Now it’s time to put our earbud pouch on. Fold your pouch fabric in half, so that it’s the same height as your jeans pocket, and make sure it’s inside out. Then, lay your pocket on the wrong side of your pouch fabric. Give it a rough trace. It won’t be exact, which is just the way I wanted mine. Cut out around this shape and flip it right out. Fold the two rough edges down and sew them up tight with a decorative topstitch if you feel like it, a basic straight stitch if you don’t.

The stitches you use to attach your pouch are going to show on the front side of your cozy. You may want to mark some straight lines to sew along so you don’t end up with wobbly and crooked lines, like I did on my first try.

There are two ways you can attach your pouch, this is a completely personal decision. You could lay the un-stitched edges of your pouch against the back of the jeans pocket and sew it as close to the bottom edge of the pocket as you can get it. Then, flip the pouch fabric up towards the flap, and check out the beautifully finished bottom of your pouch. It’s amazing, right?

Or, if you’d like your stitches to show, you can start on the sides. (Even if you chose to do your bottom with the hidden stitches, this side method is for you. These stitches are going to show.) Position your pouch on top of your jeans pocket and make sure it’s as close to the edges as you can manage, and if you’re hiding the rough ends of your loop, double check to be sure that’s happening.

Pin the pouch in place. Check to make sure that your iPod will still slide in and out of its case easily with these seams. Readjust as needed. Then, choose a stitch to use for attaching the pouch. This will show, so you can get as creative as you want, as long as you don’t use one that’s too wide, your iPod still needs to be able to get into its house. Now, patiently, carefully, and without cursing (if you can manage it) sew around the sides and bottom of your pouch. Clip all loose threads, put your iPod to bed and snug those earbuds into their pouch!

I did something a little extra to the second cozy I made. When I folded the tops of the pouch inward to sew them shut, my stitches ended up looking so terrible that I had to come up with a way to hide them. I found a strip of fabric that matched the loop I used, and I folded both sides in to the center and then folded it half to make a small strip with all the raw edges hidden (I wish I’d taken pictures of this part, but it’s the same as making binding tape.) Then I sewed the strip on the top of my pouch, again I only worried about the sides, just like with the fleece on the inside.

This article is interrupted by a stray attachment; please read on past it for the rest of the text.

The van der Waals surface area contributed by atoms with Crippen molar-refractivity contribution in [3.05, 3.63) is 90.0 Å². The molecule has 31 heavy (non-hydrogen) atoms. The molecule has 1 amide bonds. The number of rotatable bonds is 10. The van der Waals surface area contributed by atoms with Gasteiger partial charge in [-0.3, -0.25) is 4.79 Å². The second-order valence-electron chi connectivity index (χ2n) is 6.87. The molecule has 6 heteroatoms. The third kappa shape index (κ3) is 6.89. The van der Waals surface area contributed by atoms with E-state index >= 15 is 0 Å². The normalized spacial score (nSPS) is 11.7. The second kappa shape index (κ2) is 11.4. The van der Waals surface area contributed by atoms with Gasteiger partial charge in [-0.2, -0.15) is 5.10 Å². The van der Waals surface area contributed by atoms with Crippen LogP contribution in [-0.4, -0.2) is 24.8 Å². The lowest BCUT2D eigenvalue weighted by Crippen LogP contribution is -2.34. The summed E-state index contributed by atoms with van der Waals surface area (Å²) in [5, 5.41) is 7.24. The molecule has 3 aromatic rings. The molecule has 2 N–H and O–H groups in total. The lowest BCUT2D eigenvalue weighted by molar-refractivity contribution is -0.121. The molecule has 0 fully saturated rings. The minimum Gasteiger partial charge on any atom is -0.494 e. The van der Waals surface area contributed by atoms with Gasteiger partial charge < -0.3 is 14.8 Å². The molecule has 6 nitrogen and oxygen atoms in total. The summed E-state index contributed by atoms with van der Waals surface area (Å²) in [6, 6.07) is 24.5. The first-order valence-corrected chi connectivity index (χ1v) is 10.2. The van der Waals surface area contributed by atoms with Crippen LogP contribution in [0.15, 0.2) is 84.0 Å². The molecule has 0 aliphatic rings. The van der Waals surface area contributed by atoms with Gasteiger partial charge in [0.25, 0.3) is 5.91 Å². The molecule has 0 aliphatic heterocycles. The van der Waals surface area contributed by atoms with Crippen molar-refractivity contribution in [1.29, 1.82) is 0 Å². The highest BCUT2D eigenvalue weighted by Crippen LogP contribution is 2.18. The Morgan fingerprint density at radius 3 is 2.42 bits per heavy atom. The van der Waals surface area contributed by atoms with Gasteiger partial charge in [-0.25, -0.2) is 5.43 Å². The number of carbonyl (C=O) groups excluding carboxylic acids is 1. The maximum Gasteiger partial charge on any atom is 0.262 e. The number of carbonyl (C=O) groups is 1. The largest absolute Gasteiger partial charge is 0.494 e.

That little extra strip ended up coming in handy. Now I have two places to attach things to hold the iPod to my clothes, hang it up, etc. Here’s some finished shots just to show what the cozies look like together and one of the options for using them.

That’s a clip for a badge I wore at work.

The red fabric is a left-over piece of bias tape that I sewed shut to use as a necklace-typer carrier and hanger. This is pretty much only for the pictures, I don’t think I’d wear it in public, but it’s convenient for hanging it up at home.

See what I said about my machine being screwy? The topstitching can look a whole lot prettier than that.

Both of them, side by side, the one with the iPod in it is the second one I made.

And the backs. Messy but cute, right? Charming. That’s what I call it. :0)

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About messymama
I'm a SAHM with a busy schedule and a love of too many things to count! I sew, I write, I draw, and I love to create. I'm always on the lookout for a new project idea. One other very important thing about me - my house is in a continual state of upheaval and mess. Slowly but surely I'm working through the piles and boxes, but I am still in the process, and some days it seems like it would be much easier to pack up and move!

6 Responses to iPod Cozy Tut – Image Heavy

  1. sheasa says:

    Yay! I love it! You are so cute and so resourceful! xoxo

  2. messymama says:

    Well, thank you. I hate throwing things away, can you tell by the way 90% of my projects are recycled bits and pieces? lol

  3. Pingback: Sew,Mama,Sew! Blog » » SMS Tutorial Contest Entries (Sixth Round!)

  4. Pingback: iPod Cozy Pocket Tutorial | Picking Up Threads

  5. ginger says:

    What a wonderful fast recyle jean pocket tutorial .
    In a few days i well show you which one i made for my daughter.
    Thank you so much for showing us how.

  6. jumu says:

    I LOVE this! I have an absolute ton of old jeans that could spare a pocket or two (the rest of the material I’ll be using to mend other, less fatally wounded pairs of pants) and an iPod just itching for a personal pouch. 8D I can’t wait to try this! It’s awful for you, I am sorry about your machine being screwy, but truthfully, I’m glad you have a handstitching angle for this -I can’t seem to get the bobbin on my machine to work (rank: Amateur, tha’s me ^_^). So thank you for this all-around wonderful tutorial and adorable byproduct. :D